Documenting Jazz 2019

Ian Patterson By

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Most jazz isn’t about jazz, at least in terms of how it’s consumed —Professor Krin Gabbard, Columbia University
Documenting Jazz
Conservatory of Music and Drama
TU Dublin
Dublin, Ireland
January 17-19, 2019

Jazz music, which has pretty much always meant different things to different people, has been comprehensively documented since its arrival in the first decades of the twentieth century.

The most obvious form of documentation, that's to say studio recording, is almost as old as the music itself, whilst live recordings, both official releases and bootlegs, radio and television broadcasts, provide copious evidence of what live jazz has sounded like at almost any given point in its history.

Add to that the histories, biographies, autobiographies, individual country studies, plus all the live reviews, photographs and opinion pieces from specialist journalists the world over and it's safe to say that jazz has been extremely well served by the documenters. Or so it seems.

The academia-driven New Jazz Studies—surely in need of an updated moniker a quarter of a century on?—however, thrives on the premise that there is an awful lot about our understanding of jazz that merits serious analysis or revision.

To that end, over a hundred academics, authors and independent researchers gathered at the Technological University Dublin Conservatory of Music and Drama, where, for three days, they presented multiple papers on a broad range of subjects related to the documentation of jazz.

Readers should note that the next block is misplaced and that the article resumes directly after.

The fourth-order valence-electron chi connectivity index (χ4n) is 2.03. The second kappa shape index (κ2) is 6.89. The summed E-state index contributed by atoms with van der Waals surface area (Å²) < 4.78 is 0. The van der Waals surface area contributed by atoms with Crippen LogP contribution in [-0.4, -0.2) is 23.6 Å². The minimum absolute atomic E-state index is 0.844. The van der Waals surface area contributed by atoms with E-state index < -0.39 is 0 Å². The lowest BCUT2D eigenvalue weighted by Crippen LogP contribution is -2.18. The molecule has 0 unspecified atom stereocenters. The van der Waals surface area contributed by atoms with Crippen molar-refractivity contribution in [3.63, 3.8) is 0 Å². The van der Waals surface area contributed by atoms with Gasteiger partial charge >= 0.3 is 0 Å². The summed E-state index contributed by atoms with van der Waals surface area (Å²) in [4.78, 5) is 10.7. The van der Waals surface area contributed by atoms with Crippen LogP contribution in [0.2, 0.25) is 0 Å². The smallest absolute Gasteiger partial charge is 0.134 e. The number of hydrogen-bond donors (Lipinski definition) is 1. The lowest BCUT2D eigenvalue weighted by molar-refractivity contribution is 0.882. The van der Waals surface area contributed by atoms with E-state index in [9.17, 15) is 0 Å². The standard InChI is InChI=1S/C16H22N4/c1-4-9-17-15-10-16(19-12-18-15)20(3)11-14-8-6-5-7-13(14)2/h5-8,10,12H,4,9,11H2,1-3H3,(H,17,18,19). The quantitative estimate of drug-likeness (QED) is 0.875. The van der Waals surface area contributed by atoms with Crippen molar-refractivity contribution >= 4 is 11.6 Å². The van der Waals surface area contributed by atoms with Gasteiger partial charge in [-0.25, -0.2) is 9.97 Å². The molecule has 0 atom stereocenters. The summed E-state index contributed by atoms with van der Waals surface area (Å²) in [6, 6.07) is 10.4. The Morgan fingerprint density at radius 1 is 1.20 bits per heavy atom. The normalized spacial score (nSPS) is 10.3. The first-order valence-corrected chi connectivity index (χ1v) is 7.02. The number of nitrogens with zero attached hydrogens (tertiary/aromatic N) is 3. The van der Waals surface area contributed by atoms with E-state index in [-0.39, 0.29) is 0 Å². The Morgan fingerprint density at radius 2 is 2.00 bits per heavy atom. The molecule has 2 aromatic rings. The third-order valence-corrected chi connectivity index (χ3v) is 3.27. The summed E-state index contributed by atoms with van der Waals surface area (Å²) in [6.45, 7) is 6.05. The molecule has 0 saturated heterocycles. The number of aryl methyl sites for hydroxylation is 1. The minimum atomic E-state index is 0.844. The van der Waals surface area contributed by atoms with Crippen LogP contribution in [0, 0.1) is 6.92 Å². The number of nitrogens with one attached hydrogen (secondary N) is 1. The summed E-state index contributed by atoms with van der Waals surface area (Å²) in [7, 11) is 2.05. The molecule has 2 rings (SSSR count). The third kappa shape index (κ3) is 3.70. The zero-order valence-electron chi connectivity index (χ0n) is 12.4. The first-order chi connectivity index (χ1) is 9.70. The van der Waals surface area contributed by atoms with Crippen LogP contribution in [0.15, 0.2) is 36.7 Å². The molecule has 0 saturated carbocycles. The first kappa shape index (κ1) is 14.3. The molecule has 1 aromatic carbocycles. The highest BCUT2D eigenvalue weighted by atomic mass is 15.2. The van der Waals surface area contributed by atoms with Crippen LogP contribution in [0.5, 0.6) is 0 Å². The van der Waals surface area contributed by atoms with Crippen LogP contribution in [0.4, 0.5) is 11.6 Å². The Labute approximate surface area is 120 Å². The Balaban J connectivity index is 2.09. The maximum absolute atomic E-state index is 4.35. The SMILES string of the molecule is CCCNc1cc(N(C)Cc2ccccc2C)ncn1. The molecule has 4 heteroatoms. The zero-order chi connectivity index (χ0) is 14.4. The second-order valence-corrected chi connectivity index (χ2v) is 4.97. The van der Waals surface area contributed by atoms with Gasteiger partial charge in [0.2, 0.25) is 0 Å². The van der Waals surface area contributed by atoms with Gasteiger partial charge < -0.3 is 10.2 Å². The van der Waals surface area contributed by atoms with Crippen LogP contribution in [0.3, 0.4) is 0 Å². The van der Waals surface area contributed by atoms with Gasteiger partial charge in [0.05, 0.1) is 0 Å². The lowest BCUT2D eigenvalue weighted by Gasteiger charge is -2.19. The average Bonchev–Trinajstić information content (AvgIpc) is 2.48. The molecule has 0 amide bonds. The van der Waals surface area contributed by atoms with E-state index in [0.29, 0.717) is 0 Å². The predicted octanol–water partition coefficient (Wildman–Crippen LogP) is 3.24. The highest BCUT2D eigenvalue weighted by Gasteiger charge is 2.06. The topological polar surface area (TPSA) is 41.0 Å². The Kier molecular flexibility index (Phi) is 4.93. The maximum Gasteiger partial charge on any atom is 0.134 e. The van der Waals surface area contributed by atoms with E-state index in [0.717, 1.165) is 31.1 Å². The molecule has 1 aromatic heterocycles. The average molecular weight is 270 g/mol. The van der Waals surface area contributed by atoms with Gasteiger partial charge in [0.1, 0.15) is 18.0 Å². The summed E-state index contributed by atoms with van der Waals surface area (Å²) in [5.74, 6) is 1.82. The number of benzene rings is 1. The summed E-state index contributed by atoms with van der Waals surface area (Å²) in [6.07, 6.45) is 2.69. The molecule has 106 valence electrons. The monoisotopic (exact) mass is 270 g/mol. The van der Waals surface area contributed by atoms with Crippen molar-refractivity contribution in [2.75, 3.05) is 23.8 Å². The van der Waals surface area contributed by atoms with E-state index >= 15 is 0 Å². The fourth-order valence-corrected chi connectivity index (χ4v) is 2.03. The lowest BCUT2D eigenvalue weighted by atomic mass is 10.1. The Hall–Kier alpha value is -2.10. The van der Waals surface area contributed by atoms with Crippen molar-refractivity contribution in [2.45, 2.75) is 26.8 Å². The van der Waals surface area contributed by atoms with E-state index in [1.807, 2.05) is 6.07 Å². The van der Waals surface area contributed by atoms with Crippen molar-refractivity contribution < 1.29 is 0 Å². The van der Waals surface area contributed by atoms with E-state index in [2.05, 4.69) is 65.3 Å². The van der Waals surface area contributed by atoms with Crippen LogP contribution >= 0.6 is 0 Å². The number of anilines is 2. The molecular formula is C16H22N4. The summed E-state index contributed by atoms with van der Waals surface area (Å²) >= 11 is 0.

Documenting Jazz is the brainchild of Dr. Damian Evans. Jazz bassist, academic and one of the original founders of the Galway Jazz Festival, Evans has been a key figure on the Irish jazz scene, both as a musician and a researcher, for over a decade. In welcoming the delegates Evans acknowledged the Rhythm Changes project as the major inspiration for Documenting Jazz. Since 2013, the annual Rhythm Changes conference—held in a different city each year—has brought together the world's foremost thinkers on jazz, shedding much light and raising just as many questions about the music's history and attendant cultures.

The inaugural edition of Documenting Jazz was no less ambitious, attracting high-profile keynote speakers and an impressive range of international delegates. Alongside the dozen or so Irish presenters were academics and researchers from Australia, Russia, Indonesia, The USA, the UK, Italy, Norway, etc. Three of the delegates no less, Francesco Martinelli, Tish Oney and Bruce Lindsay are contributors to All About Jazz.

Subjects addressed included: jazz and gender; jazz archives, documenting improvisation; jazz critics; jazz photography; jazz in film; jazz in the digital age; jazz and the BBC; recording jazz; transcription, and, jazz events and identity.

"Most jazz isn't about jazz, at least in terms of how it's consumed." This thought-provoking statement was written by Kirin Gabbard—one of the keynote speakers at Documenting Jazz—in his book Jammin' at the Margins: Jazz and the American Cinema (University of Chicago Press, 1996), and it's a statement that invites reflection. How jazz is presented by musicians, promoters and labels, how it is consumed by jazz fans and perceived by the wider world in general, raises multiple questions as to the meaning of jazz. The meaning of jazz? Well, in truth that should be meanings, for after all, as Documenting Jazz demonstrated, jazz often means quite different things to different people at different times.

Day One